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without a proper (and expensive) EMC test it's hard to tell, but at such low speeds and especially with 3.3V low voltage, I doubt (I am probably just a level above you in terms of electronics design) you will have EMC issues. The issue you could have is voltage drop, and nearby noise of high enough dB to affect your signals. I think with a ferrite collar at both ends you will be fine - digital signals are pretty robust - they are either one, or off, and you would need a pretty hardcore external source to inject enough noise to disrupt it –  KyranF Apr 10 at 10:37
    
also, 20cm really isn't very long... –  KyranF Apr 10 at 10:39
    
The proper and expensive EMC test will definitely come. I'm trying to increase the chance that we only have to take that test once, though. And yes, I'm not very concerned about emission here but about noise affecting my signal. Voltage drop over the cable should be negligible even for the supply current (<0.01V). –  Medo42 Apr 10 at 10:47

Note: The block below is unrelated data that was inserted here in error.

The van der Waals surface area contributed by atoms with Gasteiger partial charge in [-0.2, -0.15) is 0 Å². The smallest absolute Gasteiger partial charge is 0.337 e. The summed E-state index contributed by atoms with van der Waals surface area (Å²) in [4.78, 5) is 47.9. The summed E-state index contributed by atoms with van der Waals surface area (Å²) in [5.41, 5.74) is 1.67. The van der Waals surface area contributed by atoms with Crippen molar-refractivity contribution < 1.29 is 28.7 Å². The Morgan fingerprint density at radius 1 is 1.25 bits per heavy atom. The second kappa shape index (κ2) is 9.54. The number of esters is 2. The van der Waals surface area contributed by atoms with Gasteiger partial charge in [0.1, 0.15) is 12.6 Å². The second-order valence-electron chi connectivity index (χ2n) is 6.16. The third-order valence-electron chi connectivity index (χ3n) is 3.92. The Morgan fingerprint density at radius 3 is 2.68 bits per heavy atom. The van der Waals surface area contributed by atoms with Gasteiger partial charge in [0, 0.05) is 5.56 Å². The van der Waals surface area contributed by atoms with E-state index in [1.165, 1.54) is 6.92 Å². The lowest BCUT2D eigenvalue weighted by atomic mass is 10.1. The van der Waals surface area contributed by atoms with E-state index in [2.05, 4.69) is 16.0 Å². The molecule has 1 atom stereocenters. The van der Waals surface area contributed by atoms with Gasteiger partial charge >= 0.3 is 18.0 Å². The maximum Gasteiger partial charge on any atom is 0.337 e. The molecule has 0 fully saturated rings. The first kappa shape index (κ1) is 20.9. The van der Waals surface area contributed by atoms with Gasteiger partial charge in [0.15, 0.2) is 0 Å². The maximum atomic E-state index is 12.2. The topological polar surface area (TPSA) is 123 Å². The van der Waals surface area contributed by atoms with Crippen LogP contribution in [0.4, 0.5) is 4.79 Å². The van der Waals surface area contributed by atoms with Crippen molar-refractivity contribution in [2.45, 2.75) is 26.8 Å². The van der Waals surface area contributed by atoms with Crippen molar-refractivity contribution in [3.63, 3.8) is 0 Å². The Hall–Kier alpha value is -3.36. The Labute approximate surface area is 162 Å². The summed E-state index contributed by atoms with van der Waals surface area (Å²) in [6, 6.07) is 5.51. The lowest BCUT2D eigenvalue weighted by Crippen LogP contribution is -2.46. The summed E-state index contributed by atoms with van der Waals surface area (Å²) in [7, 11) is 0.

What is the noisiest device in your little box/between the two boards you are using? Just the power supply? Does it have shielded magnetics/transformers? –  KyranF Apr 10 at 10:54
    
I haven't really settled on a particular supply yet. There shouldn't be any other strong source of radiated interference in the system though. There is the microcontroller itself at probably 10MHz communicating with some other ICs via SPI, but that all sits directly on top of a large ground plane. Everything else is analog circuitry which is filtered to very low speeds. –  Medo42 Apr 10 at 11:22